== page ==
Social Media Marketing
Mar 26, 2019
Marta Estaún
Editor at IEBS
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Want to Know If Your Social Media Strategy Is Profitable? Here’s How

Home > Social Media Marketing > Want to Know If Your Social Media Strategy Is Profitable? Here’s How
When we start on social media, we often do it because it's somewhere we have to be. Over time, we realize that the effort it requires may not adjust to the results we get. A like, retweet, or comment are indicators that we can continuously see but how do they translate into data? How do I know that the content I’m creating manages to sell my product or service?

In every strategy, the first step we need to take is to set some goals and what data will serve to track our social media ROI. It’s here where we should stop and think about what we want to achieve with a campaign and why we are choosing to go with a platform over another.

Establish objectives and KPIs

We should have it very clear that in marketing we work with metrics, even when we're talking about brand image or reputation. How are we going to determine whether a campaign was successful if we don't establish figures to meet?

As we said, every action within the marketing department should be related to data, and the data should be taken into consideration to advance and improve the strategy over time. There usually are figures in the department such as the Data Analyst, who with the help of dashboards, can give a vision of how a blog or social media is working. In this case, we recommend you get to know the Google Analytics tool, even if you're not a data expert because, with that knowledge, we’ll be better able to focus our work.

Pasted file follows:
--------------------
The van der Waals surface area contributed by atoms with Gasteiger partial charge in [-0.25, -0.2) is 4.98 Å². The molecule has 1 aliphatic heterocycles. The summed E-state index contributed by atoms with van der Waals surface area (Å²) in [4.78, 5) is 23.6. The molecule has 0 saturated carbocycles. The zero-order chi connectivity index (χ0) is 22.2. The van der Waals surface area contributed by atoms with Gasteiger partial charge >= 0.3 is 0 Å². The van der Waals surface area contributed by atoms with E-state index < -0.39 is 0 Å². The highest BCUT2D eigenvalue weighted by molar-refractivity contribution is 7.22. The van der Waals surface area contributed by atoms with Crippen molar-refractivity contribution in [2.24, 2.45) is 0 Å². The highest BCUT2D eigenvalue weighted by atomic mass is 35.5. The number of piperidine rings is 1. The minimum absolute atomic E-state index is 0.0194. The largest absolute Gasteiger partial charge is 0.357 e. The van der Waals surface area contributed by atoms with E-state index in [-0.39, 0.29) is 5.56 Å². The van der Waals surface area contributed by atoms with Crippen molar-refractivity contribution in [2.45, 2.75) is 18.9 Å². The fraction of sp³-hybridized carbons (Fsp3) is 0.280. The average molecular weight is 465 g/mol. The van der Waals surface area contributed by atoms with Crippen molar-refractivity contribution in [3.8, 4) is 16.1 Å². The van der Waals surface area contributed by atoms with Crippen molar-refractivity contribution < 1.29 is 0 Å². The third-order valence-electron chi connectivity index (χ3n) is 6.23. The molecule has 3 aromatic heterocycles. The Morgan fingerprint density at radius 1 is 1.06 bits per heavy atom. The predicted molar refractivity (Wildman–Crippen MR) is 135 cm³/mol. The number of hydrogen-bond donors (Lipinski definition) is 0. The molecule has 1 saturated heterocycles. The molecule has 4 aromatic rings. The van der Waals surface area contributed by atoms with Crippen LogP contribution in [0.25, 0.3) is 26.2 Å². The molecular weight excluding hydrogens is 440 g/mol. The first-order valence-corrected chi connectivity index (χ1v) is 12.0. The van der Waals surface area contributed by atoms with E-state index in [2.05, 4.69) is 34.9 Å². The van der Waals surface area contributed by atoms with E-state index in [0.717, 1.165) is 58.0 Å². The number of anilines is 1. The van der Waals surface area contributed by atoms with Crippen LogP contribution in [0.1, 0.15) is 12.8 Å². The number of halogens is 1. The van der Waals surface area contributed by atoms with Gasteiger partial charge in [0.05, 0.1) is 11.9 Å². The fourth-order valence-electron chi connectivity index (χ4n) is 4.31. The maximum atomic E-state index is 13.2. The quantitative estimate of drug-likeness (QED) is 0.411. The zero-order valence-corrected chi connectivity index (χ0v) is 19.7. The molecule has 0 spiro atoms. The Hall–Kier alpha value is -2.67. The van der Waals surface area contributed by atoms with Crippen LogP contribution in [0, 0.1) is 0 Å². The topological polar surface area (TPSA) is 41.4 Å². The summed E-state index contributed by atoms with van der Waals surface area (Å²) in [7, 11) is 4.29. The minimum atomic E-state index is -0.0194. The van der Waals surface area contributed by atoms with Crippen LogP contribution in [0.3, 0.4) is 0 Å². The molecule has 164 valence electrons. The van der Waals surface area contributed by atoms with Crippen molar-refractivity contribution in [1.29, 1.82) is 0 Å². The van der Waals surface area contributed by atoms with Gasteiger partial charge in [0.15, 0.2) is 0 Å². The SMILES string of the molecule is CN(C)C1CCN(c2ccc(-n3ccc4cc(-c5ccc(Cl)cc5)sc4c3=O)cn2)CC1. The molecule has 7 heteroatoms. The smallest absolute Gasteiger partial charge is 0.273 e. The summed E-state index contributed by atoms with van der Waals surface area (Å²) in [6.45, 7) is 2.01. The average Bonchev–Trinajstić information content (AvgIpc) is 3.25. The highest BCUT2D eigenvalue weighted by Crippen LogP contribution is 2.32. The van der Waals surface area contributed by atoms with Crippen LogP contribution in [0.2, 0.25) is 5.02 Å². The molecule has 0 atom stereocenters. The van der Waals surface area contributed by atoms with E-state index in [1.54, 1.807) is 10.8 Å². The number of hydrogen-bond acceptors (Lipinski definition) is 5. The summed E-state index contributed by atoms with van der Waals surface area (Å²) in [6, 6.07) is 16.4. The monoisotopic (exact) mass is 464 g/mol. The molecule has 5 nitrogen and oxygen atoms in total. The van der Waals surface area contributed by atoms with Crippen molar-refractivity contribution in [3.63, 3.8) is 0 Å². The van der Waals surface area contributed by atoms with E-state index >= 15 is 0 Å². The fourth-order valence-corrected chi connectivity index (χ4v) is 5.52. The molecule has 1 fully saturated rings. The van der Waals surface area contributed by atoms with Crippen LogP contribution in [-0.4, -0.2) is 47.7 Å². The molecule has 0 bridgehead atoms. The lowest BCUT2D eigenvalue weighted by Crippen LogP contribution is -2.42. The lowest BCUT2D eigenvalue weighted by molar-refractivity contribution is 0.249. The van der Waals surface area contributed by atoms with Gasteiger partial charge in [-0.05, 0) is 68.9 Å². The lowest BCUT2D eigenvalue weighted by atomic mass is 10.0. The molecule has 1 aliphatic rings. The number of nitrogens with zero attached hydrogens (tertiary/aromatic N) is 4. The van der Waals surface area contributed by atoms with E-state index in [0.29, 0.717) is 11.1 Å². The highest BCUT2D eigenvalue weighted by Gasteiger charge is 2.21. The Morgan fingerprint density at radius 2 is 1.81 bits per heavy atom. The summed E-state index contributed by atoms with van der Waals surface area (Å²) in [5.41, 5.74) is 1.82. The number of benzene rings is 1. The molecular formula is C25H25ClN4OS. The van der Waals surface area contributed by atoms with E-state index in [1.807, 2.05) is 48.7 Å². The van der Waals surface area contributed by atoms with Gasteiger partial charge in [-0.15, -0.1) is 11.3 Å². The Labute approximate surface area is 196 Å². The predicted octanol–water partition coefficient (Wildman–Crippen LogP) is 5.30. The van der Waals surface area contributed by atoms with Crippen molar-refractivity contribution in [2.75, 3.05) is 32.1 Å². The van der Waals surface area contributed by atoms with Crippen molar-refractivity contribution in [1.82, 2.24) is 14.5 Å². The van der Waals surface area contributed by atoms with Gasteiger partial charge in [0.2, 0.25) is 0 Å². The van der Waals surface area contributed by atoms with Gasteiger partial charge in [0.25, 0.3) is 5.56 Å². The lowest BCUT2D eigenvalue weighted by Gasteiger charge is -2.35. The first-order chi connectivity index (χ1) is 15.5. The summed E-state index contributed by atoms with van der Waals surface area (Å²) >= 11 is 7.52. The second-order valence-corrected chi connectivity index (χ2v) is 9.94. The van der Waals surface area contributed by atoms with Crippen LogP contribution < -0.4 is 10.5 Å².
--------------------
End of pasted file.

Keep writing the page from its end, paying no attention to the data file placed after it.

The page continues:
Having some data, such as metadata, lets us track them on a weekly or monthly basis and be able to modify our strategy whether it’s going well or not. We’re talking about for both Paid Media campaigns as well as content and the formats where we offer them. It could be that a moment arrives where the image with copy content format does not render the engagement or visibility results we expected. As we were able to identify it, we're able to improve it just in time with a video or changing the copy. Social media gives us an incredible advantage: being able to modify our campaigns quickly when we choose to do so.

This is where an essential metric comes in: ROI or the Return on Investment. Thanks to this indicator, we can find out how much we’ve invested in carrying out an action and what’s been the benefit stemming from it.

As we’ve seen the beginning of the strategy and why it’s important to measure it, let’s see the primary indicators.

Reach

It's essential to consider reach when it comes to visibility and to find out how many people we can get to thanks to our post. This is a very critical step, but does it tell us how profitable our post is? Does it offer us relevant information on how to take our strategy one way or another?

Having a small reach will inevitably make us take action to find out more, but we should look at other parameters besides followers to determine what we should do.